Friday, June 22, 2018

Cowboy German Martingale

Cowboy German Martingale?

Cowboy german martingale
A trainer sometimes needs equipment that will make their job easier when it comes to training horses. Similarly, a rider needs to cue a horse properly while they are learning. Today, I'm going to talk about some uses of the cowboy german martingale that a rider can appreciate.

I believe in using speciality equipment like the cowboy german martingale as it makes it easier for the horse to understand what it is that you want them to do. That's use #1.

Why a Cowboy German Martingale?

Larry Trocha has a video titled: "Horse Training Using the German Martingale, part 1"  which explains why it's his favorite training aid. "If I had nothing else to use, this would be my primary training aid". He goes on to say that he likes it because it does several things that are critical and one of the most important things is that "it helps teach the horse to give to our hands and flex at the poll... Any kind of performance horse, the #1 control factor is the horse flexing at the poll."

History of the Cowboy German Martingale
 I have to think back to how many years I've been using the western-style german martingale. I bought my first one from Larry Trocha about 15 years ago. I have several articles about it on my website (dating back to 2009): back when I was training other people's horses (I'm retired now). The information is still noteworthy for riders if you're interested.

Speaking of Riders....
I was scribing for the NRHA judge at the last ORHA reining show in June and was pleasantly surprised to see one of the top trainers, Jonathan Newnham (please see last month's article) using the german martingale. He's the only trainer/rider I've seen using the cowboy german martingale so I asked his opinion: "I've been using them for 20 years for collection, to get a horse to break at the poll and as a training aid."

Al Dunning and myself, March 2015, London

Speaking of Trainers.....
  I had the privilege of listening to Al Dunning at the 2015 All Equine Show in London, Ontario speak about bits and the cowboy german martingale. You can see the martingale in the photo of Al and I.
  In my article "A German Martingale Is Like a Calculator", Al "mentioned how he uses the german martingale a lot for setting a horse's head and helping to remove resistance."
  Al's website:, mentions that the martingale is their best selling item in their tack shop.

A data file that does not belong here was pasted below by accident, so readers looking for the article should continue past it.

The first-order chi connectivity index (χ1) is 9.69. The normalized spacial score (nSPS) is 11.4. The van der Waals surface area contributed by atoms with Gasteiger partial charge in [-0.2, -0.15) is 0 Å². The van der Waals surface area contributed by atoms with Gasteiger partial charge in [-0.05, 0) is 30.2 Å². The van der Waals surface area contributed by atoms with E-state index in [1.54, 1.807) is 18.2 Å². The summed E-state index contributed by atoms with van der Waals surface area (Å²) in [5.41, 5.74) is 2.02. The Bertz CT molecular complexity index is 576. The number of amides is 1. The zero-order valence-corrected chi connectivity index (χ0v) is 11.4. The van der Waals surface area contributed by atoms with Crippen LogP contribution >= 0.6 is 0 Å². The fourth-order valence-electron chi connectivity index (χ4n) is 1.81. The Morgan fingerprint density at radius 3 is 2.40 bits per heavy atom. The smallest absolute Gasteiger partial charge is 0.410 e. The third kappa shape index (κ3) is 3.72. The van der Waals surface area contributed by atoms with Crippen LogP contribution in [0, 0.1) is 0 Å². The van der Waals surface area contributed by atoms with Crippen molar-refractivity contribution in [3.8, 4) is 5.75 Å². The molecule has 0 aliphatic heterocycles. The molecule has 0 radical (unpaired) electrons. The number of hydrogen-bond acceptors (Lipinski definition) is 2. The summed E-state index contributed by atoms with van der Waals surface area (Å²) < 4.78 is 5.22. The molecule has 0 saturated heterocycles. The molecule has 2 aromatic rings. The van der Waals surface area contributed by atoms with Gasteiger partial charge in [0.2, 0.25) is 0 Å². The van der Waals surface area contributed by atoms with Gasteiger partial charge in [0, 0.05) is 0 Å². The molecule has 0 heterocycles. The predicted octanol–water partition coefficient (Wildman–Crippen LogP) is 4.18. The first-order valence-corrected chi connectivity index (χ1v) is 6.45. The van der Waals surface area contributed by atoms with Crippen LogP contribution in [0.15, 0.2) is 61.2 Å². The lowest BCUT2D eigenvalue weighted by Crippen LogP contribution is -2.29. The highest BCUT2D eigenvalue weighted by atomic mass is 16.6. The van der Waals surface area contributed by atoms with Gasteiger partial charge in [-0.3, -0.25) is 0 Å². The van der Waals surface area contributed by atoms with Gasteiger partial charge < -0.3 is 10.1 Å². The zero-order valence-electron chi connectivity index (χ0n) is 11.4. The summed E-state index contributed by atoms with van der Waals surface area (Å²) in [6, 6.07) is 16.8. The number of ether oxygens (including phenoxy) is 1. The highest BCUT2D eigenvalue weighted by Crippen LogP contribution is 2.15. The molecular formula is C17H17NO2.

In Horse&Rider, Aug16, Al Dunning writes about the martingale. "To help a high headed or pushy horse get into a better frame." There is a good description of how it works in that article.

Now for Some Uses

  1.   Helps the horse understand what the rider is asking the horse to do. ie. a rider aid.
  2.   Shows the horse where they need to keep their head automatically, while the rider is working on regular things.
  3.   Riders, who are not yet at the stage where they want or can work on a horse's headset, will use the cowboy martingale to keep the horse's head set properly as they learn. ie. The horse's head is set properly from the beginning though through the use of the training aid. It can be removed later.
  4. It's used for collection and flexing at the poll for performance horses and I would suggest, for all horses.
  5. Can be used temporarily when a horse tends to flip their heads. It removes resistance and teaches the horse not to do that.
  6. Teaches the horse where to keep their head, while the rider is learning a new event or sport.
  7. A rider is working on headset and/or collection before a show.
  8. Fixes horses that are chargey, roots on a bit, or are high headed.
  9. It's great for when you just want to go for a ride and not think about head set.

Last But Not Least (a story):
  I had some students (a long time ago), who rode recreationally and were not very good riders. They just wanted to ride safely. And they wanted to use the cowboy martingale like some riders would a tie down. ie. a regular piece of equipment. I was hesitant. I don't like people using a training aid like a rider aid. I didn't want them to become dependent on it.

Why? I had some mirror time and really wondered why? I realized and told them- why not? These people were not into serious lessons. They just wanted a 'quick fix'.  So I thought, why not? If it meant that these riders were going to be safer (due to the horse's head being in a better position and therefore more control by the rider) then both the rider and horse would be happier.
  So that is another use: safety for horse and rider.

 Putting my spin on the cowboy german martingale!
@KISS Reiners

No comments:

Post a Comment